The American folk music revival that grew from the Post-WWII era to the Sixties was about more than just music: it wrapped in political activism, romantic visions of the self and the “folk,” group “sing-a-longs,” “hootenannies” and careers of singer-songwriters. We interview folk heroine Judy Collins about her move from traditional British folk songs to the new songs and sounds in Greenwich Village. Jug bandleader Jim Kweskin talks about his love of communal living. The late Pete Seeger and Alan Lomax offer opinions on their divergent views of folk music and the quest for authenticity. Jerry Garcia tells of his most influential folk music source and we’ll hear Dylan go electric at Newport in 1965. Rhiannon Giddens talks about bringing back the peoples’ music of another era today.
We’re celebrating Arhoolie Records, the Berkeley, CA based record company devoted to roots music: blues and jazz, Mexican and Cajun, gospel and country. Join us for a live concert, from the Freight and Salvage Coffeehouse, with the pioneering label’s many admirers including Ry Cooder, Taj Mahal, Michael & David Doucet of Beausoleil, New Orleans’ Treme Brass Band and sacred steel masters, the Campbell Brothers. We’ll also chat with Arhoolie’s founder, Chris Strachwitz about his passion for American roots music on record.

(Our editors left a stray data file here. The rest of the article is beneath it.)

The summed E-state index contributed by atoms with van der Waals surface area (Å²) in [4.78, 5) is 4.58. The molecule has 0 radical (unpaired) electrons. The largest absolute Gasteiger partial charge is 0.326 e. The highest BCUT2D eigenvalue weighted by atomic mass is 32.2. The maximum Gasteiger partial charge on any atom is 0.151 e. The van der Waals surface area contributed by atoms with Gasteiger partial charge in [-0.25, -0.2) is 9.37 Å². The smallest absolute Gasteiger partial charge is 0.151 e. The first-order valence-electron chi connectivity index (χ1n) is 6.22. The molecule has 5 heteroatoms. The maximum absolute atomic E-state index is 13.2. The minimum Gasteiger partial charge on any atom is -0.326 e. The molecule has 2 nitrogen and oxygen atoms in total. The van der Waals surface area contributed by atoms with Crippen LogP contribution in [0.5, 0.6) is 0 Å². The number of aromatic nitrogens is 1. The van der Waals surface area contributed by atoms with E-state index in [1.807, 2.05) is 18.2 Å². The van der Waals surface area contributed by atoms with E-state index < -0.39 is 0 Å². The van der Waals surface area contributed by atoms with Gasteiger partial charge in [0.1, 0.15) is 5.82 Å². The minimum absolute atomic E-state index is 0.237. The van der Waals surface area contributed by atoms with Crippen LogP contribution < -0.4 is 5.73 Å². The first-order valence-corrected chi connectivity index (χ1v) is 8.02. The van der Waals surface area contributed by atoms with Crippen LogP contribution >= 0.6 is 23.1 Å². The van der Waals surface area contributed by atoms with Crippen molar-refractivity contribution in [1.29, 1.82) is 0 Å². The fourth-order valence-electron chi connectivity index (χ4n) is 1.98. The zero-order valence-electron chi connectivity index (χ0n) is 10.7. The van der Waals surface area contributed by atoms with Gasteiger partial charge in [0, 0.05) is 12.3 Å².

American Routes cruises the musical map of Detroit, catching the sights and sounds of the Motor City. From Hamtramck to Dearborn, we’ll meet the proud people who made the cars and played the bars. Jazz modernist Yusef Lateeftells of his time on the assembly line. Smokey Robinson talks about growing up with Motown’s future stars. We’ll learn how to construct a hit record from Motown studio insiders, then visit a raccoon hunters club, known for bluegrass jams. Plus rockabilly stars, dream cars and polka bands… all from Detroit.
New Orleans’ own Basin Street Records is a homegrown record label featuring superstars of the local sound like the Rebirth Brass Band, Davell Crawford, Jason Marsalis and Kermit Ruffins. The label got its start with a live recording of Kermit’s band at the Uptown club Tipitina’s in 1997. Now, over two decades later and several Grammy Awards under its belt, Basin Street Records still holds true to the sounds of New Orleans. We talk with Basin Street founder Mark Samuels about the label’s history. We listen in on the artists who call it home, including Jon Cleary, whose “Quarantini Sessions” streamed live from his Funk Headquarters in the 9th Ward and helped us get through these challenging times. Then, a live concert and conversation with Kermit Ruffins & the Barbecue Swingers from Esplanade Studios in the Historic Treme neighborhood of New Orleans.